Jump to ContentJump to Main Navigation
Incremental PolarizationA Unified Spatial Theory of Legislative Elections, Parties and Roll Call Voting$
Users without a subscription are not able to see the full content.

Justin Buchler

Print publication date: 2018

Print ISBN-13: 9780190865580

Published to Oxford Scholarship Online: May 2018

DOI: 10.1093/oso/9780190865580.001.0001

Show Summary Details
Page of

PRINTED FROM OXFORD SCHOLARSHIP ONLINE (www.oxfordscholarship.com). (c) Copyright Oxford University Press, 2020. All Rights Reserved. An individual user may print out a PDF of a single chapter of a monograph in OSO for personal use. date: 06 July 2020

The Collective Action Problem in Practice

The Collective Action Problem in Practice

Chapter:
(p.116) 6 The Collective Action Problem in Practice
Source:
Incremental Polarization
Author(s):

Justin Buchler

Publisher:
Oxford University Press
DOI:10.1093/oso/9780190865580.003.0006

The manner in which the House of Representatives passed the Patient Protection and Affordable Care Act in 2010 demonstrated the principles of the unified model and the concept of “preference-preserving influence.” Representative Bart Stupak led a group of pro-life Democrats who threatened to sink the Senate’s unamended version of the bill, which the House needed to pass once Scott Brown won a special election, and Democrats could no longer invoke cloture on a House-Senate reconciliation bill. Any one of Stupak’s group could vote against the bill without causing the bill to fail and had electoral incentives to do so, but each had policy reasons to prefer passage, meaning that they were subject to a collective action problem. Party leadership solved that collective action problem, and without party leadership doing so, the Affordable Care Act would not have passed.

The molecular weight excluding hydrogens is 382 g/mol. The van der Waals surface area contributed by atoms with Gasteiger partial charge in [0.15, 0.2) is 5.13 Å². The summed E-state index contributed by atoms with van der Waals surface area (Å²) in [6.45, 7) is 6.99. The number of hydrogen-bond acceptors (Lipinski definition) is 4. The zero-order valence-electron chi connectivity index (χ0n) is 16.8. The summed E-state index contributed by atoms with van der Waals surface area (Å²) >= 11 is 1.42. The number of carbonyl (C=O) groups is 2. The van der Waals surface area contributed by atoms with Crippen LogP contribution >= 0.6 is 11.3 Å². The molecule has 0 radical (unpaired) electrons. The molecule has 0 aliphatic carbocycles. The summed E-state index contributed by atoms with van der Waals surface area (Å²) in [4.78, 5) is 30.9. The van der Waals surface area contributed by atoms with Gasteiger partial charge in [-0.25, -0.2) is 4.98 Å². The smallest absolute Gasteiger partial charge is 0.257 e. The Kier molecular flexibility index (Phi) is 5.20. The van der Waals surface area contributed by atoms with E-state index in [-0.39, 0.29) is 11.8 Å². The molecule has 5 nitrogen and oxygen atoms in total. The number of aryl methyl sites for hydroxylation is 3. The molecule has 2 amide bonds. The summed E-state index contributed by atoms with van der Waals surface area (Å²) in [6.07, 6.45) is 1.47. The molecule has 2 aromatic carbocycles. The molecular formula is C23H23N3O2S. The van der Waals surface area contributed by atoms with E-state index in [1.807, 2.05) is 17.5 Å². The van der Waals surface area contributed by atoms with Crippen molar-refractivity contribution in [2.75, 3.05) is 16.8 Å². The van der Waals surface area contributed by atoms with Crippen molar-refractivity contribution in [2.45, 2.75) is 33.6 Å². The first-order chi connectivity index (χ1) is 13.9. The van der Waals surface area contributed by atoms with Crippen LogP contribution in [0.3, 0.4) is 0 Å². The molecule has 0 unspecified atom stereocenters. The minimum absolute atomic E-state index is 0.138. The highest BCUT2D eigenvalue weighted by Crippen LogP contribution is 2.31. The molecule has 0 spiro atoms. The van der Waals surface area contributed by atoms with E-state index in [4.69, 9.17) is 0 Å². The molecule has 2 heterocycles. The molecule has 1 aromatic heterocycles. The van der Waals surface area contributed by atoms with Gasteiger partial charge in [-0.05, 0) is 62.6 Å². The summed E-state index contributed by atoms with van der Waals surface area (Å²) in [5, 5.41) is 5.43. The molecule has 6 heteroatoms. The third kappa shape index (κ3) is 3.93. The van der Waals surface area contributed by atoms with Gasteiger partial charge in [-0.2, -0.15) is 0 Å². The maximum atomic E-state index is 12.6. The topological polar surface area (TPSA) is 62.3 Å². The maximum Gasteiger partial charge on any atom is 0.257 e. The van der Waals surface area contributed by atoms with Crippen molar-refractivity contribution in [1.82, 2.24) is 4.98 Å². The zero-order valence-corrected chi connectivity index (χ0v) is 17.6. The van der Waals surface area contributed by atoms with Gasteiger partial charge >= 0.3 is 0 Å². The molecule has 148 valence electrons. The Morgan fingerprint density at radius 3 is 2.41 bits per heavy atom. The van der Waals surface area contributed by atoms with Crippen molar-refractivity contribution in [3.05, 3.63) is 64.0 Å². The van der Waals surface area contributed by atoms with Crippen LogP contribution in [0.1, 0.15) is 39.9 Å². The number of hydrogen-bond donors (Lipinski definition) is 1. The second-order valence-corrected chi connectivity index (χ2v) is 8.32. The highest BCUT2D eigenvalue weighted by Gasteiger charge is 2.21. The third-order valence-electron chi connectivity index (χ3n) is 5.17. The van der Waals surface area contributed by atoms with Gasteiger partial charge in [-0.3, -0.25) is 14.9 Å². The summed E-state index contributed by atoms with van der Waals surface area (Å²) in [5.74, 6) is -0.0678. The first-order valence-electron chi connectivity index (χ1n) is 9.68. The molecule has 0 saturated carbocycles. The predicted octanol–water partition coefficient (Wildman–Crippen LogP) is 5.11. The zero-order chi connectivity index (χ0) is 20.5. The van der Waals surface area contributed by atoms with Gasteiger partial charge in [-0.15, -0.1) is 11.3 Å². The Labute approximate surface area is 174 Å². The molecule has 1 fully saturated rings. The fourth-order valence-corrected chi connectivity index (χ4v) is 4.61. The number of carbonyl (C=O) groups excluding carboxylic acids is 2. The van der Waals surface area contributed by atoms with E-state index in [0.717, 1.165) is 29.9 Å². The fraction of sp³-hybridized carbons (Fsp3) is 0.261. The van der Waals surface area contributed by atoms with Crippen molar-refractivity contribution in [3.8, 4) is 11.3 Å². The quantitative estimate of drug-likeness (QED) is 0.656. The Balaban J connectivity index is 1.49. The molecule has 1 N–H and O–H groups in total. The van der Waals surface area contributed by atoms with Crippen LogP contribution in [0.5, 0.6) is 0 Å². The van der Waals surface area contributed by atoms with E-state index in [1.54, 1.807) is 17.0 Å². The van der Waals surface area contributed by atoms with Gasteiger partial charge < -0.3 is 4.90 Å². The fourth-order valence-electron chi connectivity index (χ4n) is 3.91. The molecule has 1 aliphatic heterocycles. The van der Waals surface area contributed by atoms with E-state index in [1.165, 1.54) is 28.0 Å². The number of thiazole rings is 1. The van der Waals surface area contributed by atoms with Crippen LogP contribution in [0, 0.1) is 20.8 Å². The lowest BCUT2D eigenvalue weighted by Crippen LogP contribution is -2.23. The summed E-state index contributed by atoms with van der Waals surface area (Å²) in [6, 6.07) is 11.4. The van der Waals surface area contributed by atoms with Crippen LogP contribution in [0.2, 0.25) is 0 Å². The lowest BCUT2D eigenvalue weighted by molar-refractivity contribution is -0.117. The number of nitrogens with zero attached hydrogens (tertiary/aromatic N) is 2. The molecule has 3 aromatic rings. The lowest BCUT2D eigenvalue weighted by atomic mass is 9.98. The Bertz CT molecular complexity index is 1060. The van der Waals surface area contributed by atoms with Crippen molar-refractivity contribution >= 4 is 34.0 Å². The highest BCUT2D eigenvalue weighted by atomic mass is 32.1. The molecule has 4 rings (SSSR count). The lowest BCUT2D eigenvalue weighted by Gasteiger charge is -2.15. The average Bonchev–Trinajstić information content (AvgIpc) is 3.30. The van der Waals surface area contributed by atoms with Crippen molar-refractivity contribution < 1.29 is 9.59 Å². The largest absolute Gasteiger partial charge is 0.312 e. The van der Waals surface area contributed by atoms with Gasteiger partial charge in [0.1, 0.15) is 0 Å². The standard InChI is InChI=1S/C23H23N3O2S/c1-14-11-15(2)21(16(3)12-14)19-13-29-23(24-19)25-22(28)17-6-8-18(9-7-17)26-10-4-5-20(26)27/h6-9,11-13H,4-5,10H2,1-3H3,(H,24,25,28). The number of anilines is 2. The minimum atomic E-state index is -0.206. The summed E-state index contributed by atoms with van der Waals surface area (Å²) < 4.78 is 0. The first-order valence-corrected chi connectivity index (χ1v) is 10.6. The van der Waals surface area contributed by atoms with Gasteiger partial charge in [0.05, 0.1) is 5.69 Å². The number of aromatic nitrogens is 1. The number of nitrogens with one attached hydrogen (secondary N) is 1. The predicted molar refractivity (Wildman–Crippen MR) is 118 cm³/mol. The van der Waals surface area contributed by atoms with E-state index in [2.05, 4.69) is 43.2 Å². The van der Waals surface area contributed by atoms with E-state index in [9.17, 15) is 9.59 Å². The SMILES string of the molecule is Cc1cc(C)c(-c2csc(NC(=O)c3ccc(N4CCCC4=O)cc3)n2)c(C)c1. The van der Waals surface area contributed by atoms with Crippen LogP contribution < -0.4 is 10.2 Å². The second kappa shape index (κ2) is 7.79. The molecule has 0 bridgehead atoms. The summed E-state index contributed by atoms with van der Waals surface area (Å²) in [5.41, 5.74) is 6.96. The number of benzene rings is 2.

Keywords:   Affordable Care Act, Bart Stupak, healthcare, abortion, party, Congress, 2010, midterm election

Oxford Scholarship Online requires a subscription or purchase to access the full text of books within the service. Public users can however freely search the site and view the abstracts and keywords for each book and chapter.

Please, subscribe or login to access full text content.

If you think you should have access to this title, please contact your librarian.

To troubleshoot, please check our FAQs , and if you can't find the answer there, please contact us .